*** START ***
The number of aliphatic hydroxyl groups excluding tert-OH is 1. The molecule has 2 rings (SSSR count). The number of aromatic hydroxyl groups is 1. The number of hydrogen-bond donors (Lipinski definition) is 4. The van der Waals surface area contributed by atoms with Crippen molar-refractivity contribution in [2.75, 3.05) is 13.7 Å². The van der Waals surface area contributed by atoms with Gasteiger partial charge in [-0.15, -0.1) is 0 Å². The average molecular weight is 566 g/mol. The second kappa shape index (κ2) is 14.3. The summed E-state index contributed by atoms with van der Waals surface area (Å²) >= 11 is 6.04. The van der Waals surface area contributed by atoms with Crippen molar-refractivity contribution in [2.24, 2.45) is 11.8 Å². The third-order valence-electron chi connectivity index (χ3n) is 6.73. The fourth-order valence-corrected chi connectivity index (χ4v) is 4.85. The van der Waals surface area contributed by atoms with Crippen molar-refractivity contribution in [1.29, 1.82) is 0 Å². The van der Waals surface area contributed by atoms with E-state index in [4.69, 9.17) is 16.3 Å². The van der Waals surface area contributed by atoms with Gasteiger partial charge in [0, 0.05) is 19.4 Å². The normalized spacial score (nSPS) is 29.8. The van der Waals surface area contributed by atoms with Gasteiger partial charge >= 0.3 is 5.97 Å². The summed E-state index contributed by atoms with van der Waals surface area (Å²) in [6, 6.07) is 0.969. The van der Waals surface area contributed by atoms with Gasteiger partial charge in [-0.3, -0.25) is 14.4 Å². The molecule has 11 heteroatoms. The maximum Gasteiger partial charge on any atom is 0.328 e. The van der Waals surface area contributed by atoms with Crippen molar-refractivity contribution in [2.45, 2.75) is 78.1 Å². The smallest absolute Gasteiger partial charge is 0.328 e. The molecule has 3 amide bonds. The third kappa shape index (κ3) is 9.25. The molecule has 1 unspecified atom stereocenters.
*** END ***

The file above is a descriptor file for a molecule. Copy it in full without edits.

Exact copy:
The number of aliphatic hydroxyl groups excluding tert-OH is 1. The molecule has 2 rings (SSSR count). The number of aromatic hydroxyl groups is 1. The number of hydrogen-bond donors (Lipinski definition) is 4. The van der Waals surface area contributed by atoms with Crippen molar-refractivity contribution in [2.75, 3.05) is 13.7 Å². The van der Waals surface area contributed by atoms with Gasteiger partial charge in [-0.15, -0.1) is 0 Å². The average molecular weight is 566 g/mol. The second kappa shape index (κ2) is 14.3. The summed E-state index contributed by atoms with van der Waals surface area (Å²) >= 11 is 6.04. The van der Waals surface area contributed by atoms with Crippen molar-refractivity contribution in [2.24, 2.45) is 11.8 Å². The third-order valence-electron chi connectivity index (χ3n) is 6.73. The fourth-order valence-corrected chi connectivity index (χ4v) is 4.85. The van der Waals surface area contributed by atoms with Crippen molar-refractivity contribution in [1.29, 1.82) is 0 Å². The van der Waals surface area contributed by atoms with E-state index in [4.69, 9.17) is 16.3 Å². The van der Waals surface area contributed by atoms with Gasteiger partial charge in [0, 0.05) is 19.4 Å². The normalized spacial score (nSPS) is 29.8. The van der Waals surface area contributed by atoms with Gasteiger partial charge >= 0.3 is 5.97 Å². The summed E-state index contributed by atoms with van der Waals surface area (Å²) in [6, 6.07) is 0.969. The van der Waals surface area contributed by atoms with Gasteiger partial charge in [-0.3, -0.25) is 14.4 Å². The molecule has 11 heteroatoms. The maximum Gasteiger partial charge on any atom is 0.328 e. The van der Waals surface area contributed by atoms with Crippen molar-refractivity contribution in [2.45, 2.75) is 78.1 Å². The smallest absolute Gasteiger partial charge is 0.328 e. The molecule has 3 amide bonds. The third kappa shape index (κ3) is 9.25. The molecule has 1 unspecified atom stereocenters.